Cablevision Systems Corp. has quietly rolled out voice-over Internet-protocol phone service in its greater New York City cluster, well ahead of its stated late-2003 timeline, a Wall Street analyst disclosed last week.
Cablevision is not confirming that information, saying only that it is progressing with development of a VoIP service rollout, as planned.
Merrill Lynch analyst Jessica Reif Cohen issued a report March 14 indicating the Bethpage, N.Y.-based MSO had soft-launched Optimum Voice in select areas of its New York cluster for a flat $34.95 monthly rate to customers who also take high-speed Internet service.
Her report indicates the service is aimed as a second-line competitor, with no network powering or support for 911 emergency systems should there be a power failure in the customer's home.
The service has several popular calling features, including caller ID, call waiting, call return, call forwarding and three-way calling, according to Reif Cohen.
By avoiding the expense of a network-powered VoIP system, it could be one of the lowest-cost entries into cable telephony attempted thus far. Reif Cohen estimated that if customers buy their own voice-enabled cable modems, Cablevision's capital-expenditure requirements could fall to $150 per subscriber — roughly 25 percent of a similar circuit-switched offering, which tends to cost about $600 per subscriber.
While it may promise a lucrative future in telephony services, VoIP technology is still solidly in test-only mode within the U.S. cable industry.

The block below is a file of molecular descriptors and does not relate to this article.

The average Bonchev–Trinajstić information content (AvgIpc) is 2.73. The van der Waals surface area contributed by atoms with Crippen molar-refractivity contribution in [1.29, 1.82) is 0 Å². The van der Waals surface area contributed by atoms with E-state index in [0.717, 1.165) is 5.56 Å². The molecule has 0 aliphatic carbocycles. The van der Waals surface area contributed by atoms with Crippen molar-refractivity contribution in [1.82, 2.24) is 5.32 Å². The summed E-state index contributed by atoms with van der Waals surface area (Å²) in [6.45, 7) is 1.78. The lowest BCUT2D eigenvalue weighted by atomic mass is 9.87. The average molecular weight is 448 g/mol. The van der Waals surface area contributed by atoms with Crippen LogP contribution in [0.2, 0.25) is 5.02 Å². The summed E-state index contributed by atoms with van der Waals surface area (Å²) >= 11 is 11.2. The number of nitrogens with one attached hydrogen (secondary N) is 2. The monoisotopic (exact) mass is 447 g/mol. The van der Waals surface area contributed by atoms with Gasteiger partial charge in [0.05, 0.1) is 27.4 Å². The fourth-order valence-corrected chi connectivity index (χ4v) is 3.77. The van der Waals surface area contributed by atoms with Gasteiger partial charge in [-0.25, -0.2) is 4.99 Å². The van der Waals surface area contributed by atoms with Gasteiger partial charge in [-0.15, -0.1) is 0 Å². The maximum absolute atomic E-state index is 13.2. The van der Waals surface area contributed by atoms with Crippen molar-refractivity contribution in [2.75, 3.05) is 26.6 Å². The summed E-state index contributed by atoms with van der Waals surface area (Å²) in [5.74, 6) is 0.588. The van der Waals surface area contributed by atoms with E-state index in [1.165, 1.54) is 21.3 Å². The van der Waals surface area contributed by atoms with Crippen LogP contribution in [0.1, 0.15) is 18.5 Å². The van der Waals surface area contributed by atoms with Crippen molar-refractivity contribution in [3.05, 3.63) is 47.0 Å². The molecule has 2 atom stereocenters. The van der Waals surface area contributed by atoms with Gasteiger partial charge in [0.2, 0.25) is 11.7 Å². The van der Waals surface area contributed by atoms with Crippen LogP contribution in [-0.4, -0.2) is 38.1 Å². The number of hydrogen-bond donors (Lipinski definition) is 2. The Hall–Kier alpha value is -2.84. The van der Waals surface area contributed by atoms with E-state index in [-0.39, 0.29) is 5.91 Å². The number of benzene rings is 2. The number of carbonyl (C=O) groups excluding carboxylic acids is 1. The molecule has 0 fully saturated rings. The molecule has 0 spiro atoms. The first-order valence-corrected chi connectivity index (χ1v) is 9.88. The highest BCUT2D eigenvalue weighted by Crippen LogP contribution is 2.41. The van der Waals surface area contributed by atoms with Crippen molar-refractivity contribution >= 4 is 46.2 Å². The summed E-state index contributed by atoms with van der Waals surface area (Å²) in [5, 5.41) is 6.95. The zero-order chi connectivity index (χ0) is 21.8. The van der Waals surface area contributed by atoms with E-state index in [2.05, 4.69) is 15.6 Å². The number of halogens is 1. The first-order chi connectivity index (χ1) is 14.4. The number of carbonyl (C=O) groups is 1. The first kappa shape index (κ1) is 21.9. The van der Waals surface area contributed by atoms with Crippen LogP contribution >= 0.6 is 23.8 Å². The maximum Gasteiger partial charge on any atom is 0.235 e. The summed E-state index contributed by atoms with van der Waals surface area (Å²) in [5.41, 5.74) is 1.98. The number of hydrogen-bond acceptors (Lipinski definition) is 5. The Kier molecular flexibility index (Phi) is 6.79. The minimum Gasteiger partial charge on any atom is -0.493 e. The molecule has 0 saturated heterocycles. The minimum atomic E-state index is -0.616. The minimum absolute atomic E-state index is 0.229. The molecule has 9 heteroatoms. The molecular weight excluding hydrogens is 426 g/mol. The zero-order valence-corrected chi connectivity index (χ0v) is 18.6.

Thus far, the two MSOs that have rolled out substantial cable telephony service — Cox Communications Inc. and the former AT&T Broadband (now part of Comcast Corp.) — have both opted for a circuit-switched approach.
Comcast's pre-merger systems, Charter Communications Inc., Time Warner Cable and other operators have IP-voice trials underway, but nagging issues surrounding integration and back-office support have prompted delays in full service rollouts.
Most cable-telephony equipment vendors say it will likely be 2004 before there are any major IP telephony rollouts.
Cablevision declined to comment on the details of the report, but did issue a statement that residential voice service is indeed in its market battle plan.
"We are currently testing a residential voice product, which we believe will be an excellent addition to Cablevision's growing bundle of products and services. We expect high-quality, dependable and affordable voice service, carried over our advanced broadband network, to be extremely popular with both new and existing Cablevision customers," said Tom Rutledge, president of Cablevision's cable and communication division.